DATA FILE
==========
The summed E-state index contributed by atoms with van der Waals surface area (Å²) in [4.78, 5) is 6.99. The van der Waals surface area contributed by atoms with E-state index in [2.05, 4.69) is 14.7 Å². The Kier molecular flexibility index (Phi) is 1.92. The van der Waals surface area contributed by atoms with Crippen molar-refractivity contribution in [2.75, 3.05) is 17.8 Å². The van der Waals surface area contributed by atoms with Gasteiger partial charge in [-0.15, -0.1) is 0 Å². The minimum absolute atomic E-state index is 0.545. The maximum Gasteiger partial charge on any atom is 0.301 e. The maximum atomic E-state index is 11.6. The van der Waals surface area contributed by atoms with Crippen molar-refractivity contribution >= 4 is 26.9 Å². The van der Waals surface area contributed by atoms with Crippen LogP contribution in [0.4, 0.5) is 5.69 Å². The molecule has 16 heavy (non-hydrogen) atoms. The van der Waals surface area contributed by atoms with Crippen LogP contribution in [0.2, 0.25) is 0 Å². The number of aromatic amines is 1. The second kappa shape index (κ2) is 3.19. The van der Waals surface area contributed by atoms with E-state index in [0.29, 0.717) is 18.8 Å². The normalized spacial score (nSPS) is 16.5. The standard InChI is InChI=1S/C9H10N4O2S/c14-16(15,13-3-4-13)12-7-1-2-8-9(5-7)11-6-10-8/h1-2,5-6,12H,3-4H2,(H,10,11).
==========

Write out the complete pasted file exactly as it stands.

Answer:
The summed E-state index contributed by atoms with van der Waals surface area (Å²) in [4.78, 5) is 6.99. The van der Waals surface area contributed by atoms with E-state index in [2.05, 4.69) is 14.7 Å². The Kier molecular flexibility index (Phi) is 1.92. The van der Waals surface area contributed by atoms with Crippen molar-refractivity contribution in [2.75, 3.05) is 17.8 Å². The van der Waals surface area contributed by atoms with Gasteiger partial charge in [-0.15, -0.1) is 0 Å². The minimum absolute atomic E-state index is 0.545. The maximum Gasteiger partial charge on any atom is 0.301 e. The maximum atomic E-state index is 11.6. The van der Waals surface area contributed by atoms with Crippen molar-refractivity contribution >= 4 is 26.9 Å². The van der Waals surface area contributed by atoms with Crippen LogP contribution in [0.4, 0.5) is 5.69 Å². The molecule has 16 heavy (non-hydrogen) atoms. The van der Waals surface area contributed by atoms with Crippen LogP contribution in [0.2, 0.25) is 0 Å². The number of aromatic amines is 1. The second kappa shape index (κ2) is 3.19. The van der Waals surface area contributed by atoms with E-state index in [0.29, 0.717) is 18.8 Å². The normalized spacial score (nSPS) is 16.5. The standard InChI is InChI=1S/C9H10N4O2S/c14-16(15,13-3-4-13)12-7-1-2-8-9(5-7)11-6-10-8/h1-2,5-6,12H,3-4H2,(H,10,11).